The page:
Objectives The objective was to prospectively examine potential differences in the risk of first cardiovascular disease (CVD) events between South Asians and Europeans living in Norway and New Zealand, and to investigate whether traditional risk factors could explain any differences.
Methods We included participants (30–74 years) without prior CVD in a Norwegian (n=16 606) and a New Zealand (n=129 449) cohort. Ethnicity and cardiovascular risk factor information was linked with hospital registry data and cause of death registries to identify subsequent CVD events. We used Cox proportional hazards regression to investigate the relationship between risk factors and subsequent CVD for South Asians and Europeans, and to calculate age-adjusted HRs for CVD in South Asians versus Europeans in the two cohorts separately. We sequentially added the major CVD risk factors (blood pressure, lipids, diabetes and smoking) to study their explanatory role in observed ethnic CVD risk differences.
Results South Asians had higher total cholesterol (TC)/high-density lipoprotein (HDL) ratio and more diabetes at baseline than Europeans, but lower blood pressure and smoking levels. South Asians had increased age-adjusted risk of CVD compared with Europeans (87%–92% higher in the Norwegian cohort and 42%–75% higher in the New Zealand cohort) and remained with significantly increased risk after adjusting for all major CVD risk factors. Adjusted HRs for South Asians versus Europeans in the Norwegian cohort were 1.57 (95% CI 1.19 to 2.07) in men and 1.76 (95% CI 1.09 to 2.82) in women. Corresponding figures for the New Zealand cohort were 1.64 (95% CI 1.43 to 1.88) in men and 1.39 (95% CI 1.11 to 1.73) in women.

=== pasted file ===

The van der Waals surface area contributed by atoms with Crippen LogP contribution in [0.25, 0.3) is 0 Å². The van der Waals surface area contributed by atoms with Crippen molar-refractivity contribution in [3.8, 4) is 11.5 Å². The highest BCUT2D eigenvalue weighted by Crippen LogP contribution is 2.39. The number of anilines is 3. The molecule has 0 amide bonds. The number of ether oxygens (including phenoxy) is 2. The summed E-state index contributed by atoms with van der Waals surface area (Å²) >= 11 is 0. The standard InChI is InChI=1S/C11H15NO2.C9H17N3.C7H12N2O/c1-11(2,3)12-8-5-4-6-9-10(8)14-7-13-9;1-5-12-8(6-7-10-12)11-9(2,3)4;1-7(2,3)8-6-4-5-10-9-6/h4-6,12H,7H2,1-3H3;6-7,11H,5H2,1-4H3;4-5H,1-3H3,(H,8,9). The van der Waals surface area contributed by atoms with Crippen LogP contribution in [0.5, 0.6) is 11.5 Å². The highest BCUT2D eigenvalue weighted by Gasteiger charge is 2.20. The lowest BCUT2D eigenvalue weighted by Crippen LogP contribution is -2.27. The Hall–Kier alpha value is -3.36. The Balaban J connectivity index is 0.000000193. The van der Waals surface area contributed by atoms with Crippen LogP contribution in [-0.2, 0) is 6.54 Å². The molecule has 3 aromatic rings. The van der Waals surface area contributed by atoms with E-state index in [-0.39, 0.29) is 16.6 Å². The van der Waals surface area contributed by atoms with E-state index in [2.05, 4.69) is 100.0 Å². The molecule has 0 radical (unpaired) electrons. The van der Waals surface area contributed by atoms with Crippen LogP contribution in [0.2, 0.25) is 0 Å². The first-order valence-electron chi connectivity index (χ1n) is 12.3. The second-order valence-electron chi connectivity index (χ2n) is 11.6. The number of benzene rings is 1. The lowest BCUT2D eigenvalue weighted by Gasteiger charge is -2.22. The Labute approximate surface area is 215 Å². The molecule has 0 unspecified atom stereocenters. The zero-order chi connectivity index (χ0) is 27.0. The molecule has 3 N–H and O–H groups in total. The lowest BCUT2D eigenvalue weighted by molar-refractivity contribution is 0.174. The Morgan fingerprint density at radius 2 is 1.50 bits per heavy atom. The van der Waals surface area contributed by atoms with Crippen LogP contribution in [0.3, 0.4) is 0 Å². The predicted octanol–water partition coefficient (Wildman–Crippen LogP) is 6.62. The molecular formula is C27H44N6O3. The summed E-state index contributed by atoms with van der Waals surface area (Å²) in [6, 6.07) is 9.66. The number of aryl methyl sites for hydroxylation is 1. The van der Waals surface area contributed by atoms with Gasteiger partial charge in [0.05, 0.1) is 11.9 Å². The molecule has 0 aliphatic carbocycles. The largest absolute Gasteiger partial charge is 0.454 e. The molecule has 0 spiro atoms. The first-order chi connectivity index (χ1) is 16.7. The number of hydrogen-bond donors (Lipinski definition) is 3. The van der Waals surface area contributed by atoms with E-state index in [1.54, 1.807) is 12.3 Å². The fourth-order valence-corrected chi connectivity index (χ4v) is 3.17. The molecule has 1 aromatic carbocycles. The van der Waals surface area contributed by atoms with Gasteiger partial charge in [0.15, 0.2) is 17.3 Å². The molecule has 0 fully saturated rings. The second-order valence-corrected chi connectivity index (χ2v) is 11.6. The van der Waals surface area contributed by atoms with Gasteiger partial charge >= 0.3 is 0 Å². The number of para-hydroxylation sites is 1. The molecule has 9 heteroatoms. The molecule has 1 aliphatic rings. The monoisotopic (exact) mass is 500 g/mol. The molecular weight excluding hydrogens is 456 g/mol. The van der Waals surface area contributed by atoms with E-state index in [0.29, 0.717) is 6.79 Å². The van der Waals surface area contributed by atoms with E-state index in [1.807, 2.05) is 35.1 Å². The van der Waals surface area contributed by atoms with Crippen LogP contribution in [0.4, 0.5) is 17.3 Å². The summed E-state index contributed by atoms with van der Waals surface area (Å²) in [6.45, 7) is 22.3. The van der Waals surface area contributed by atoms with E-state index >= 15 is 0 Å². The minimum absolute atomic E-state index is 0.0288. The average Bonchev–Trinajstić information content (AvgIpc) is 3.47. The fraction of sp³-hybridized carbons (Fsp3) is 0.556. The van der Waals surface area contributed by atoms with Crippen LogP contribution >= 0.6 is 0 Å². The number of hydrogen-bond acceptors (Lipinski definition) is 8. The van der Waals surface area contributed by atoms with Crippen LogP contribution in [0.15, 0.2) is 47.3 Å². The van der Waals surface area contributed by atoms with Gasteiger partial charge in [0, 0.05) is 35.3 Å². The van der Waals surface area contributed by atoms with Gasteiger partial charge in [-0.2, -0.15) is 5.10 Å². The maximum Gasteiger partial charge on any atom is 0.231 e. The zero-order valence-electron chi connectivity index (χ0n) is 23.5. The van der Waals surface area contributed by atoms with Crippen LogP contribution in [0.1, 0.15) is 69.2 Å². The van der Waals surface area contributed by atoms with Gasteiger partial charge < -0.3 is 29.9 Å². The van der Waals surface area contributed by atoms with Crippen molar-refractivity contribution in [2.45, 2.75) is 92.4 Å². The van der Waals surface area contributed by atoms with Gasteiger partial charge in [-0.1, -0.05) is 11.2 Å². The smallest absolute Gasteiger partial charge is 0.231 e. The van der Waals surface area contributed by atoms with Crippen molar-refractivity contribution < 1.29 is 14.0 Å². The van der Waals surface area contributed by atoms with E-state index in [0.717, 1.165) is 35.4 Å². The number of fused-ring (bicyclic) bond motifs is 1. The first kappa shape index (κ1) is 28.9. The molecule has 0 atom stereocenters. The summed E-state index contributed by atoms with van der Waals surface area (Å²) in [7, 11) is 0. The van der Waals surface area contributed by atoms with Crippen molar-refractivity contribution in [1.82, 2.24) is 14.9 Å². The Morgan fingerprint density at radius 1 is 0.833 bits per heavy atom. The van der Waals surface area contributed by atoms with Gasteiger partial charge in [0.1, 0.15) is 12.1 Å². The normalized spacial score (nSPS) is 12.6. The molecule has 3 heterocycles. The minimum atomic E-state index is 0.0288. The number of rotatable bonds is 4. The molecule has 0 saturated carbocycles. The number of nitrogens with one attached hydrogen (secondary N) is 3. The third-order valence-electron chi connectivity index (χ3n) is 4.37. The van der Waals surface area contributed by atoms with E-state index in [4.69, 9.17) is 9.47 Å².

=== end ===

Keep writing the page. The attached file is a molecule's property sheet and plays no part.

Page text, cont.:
Conclusion Differences in TC/HDL ratio and diabetes appear to explain some of the excess risk of CVD in South Asians compared with Europeans. Preventing dyslipidaemia and diabetes in South Asians may therefore help reduce their excess risk of CVD.
- cardiovascular disease
- risk factors
- South Asians
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Contributors HEM, RJ and GST contributed to the conception and design of the work. RJ, BK, AKJ and GST contributed to the collection of data. JI, RP and SM contributed to data preparations and definition of endpoints. KSR drafted the paper and carried out the data analyses. All authors contributed to the interpretation of data as well as critical reading and revision of the draft.
Funding This work was supported by the Norwegian Extra-Foundation for Health and Rehabilitation (grant number 2012-2-0129).
Competing interests All authors have completed the ICMJE uniform disclosure form at www.icmje.org/coi_disclosure.pdf. RJ and SM report grants from Health Research Council of New Zealand. All other coauthors have no competing interests to declare.
Ethics approval For the Norwegian cohort: the Regional Committee for Medical Research Ethics, Health Region West, Norway. For the New Zealand cohort: the Northern Region Ethics Committee Y in 2003, and later annually approved by the National Multi Region Ethics Committee since 2007.
Provenance and peer review Not commissioned; externally peer reviewed.
Data sharing statement No additional data are available.
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